4. Last year Imperial Bank closure was a shock, and in 2016 the extent of the shell is still becoming clear through numerous court documents pitting the receivers, regulators, shareholders, some customers and even the family of the later managing director who engineered the fraud. But all that pained depositors want to know is, where is the money, how much money is there, and when will they get paid?

5. Lax government banking. From not following up whistleblowers on Family, Chase and Imperial, to a reluctance to act on South Sudan leaders. From double payments to government contractors, to county and national governments having dozens of banks accounts for inexplicable reasons. From a parastatal moving to a single signatory and withdrawing all its’ funds to pay a fictitious contract, and the funny banking of NYS money by Josephine Kabura at Family Bank. The anti-fraud / anti-money laundering/ anti-terror rules are  not being observed.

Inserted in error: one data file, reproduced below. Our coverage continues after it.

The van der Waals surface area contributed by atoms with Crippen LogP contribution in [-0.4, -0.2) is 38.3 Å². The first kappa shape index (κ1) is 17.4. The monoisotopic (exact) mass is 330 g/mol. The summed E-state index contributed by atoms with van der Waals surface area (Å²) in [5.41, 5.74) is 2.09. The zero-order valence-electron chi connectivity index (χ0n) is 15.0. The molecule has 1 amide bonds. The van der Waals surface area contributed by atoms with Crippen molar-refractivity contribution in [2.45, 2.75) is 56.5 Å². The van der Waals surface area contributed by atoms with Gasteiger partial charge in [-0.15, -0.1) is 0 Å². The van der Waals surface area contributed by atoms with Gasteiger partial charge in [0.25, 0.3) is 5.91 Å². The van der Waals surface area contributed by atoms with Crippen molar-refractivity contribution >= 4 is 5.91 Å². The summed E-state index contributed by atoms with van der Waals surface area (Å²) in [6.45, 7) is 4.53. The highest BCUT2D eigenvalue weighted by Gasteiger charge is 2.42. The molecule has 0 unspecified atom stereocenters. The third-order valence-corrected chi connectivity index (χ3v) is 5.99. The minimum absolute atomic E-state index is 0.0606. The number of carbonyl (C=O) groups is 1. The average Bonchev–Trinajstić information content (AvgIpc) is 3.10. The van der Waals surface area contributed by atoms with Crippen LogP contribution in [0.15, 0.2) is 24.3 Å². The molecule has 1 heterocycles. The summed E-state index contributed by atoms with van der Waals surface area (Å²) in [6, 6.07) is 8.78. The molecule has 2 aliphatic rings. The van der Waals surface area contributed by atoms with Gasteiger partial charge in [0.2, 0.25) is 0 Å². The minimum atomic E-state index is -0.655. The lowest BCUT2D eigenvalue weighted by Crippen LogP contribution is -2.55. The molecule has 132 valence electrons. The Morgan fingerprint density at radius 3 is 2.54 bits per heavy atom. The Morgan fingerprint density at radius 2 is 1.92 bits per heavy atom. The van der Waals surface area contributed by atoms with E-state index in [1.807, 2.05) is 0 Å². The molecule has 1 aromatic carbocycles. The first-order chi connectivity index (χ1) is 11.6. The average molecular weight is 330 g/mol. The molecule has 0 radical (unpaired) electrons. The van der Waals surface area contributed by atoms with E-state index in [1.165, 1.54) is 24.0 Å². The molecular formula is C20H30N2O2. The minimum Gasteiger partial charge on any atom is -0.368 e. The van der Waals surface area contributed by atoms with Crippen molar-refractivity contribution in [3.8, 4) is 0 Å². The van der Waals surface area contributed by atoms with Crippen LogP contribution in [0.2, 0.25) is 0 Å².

Banks React to Press

A couple of banks are in the news and are trying to put back some bad news.

Family Bank (No. 14 by assets) had been mentioned adversely at  parliamentary hearing s over the manner in which they handled accounts through which money frofamily-bank-statementm the National Youth Service was withdrawn. Related to that have been stories that the Central Bank of Kenya has recommended prosecution of several bank staff who oversaw these accounts. The bank has put out a vague statement on Facebook responding to the allegations and highlighting its strengths and management.

Another bank, Prime Bank (No. 18 by assets) is in the news after its Chairman was reported to be the second largest shareholder of Crane Bank in Uganda which was taken over last month The Bank first put out a statement noting that it has no links, facilities or exposure with Crane Bank in Uganda.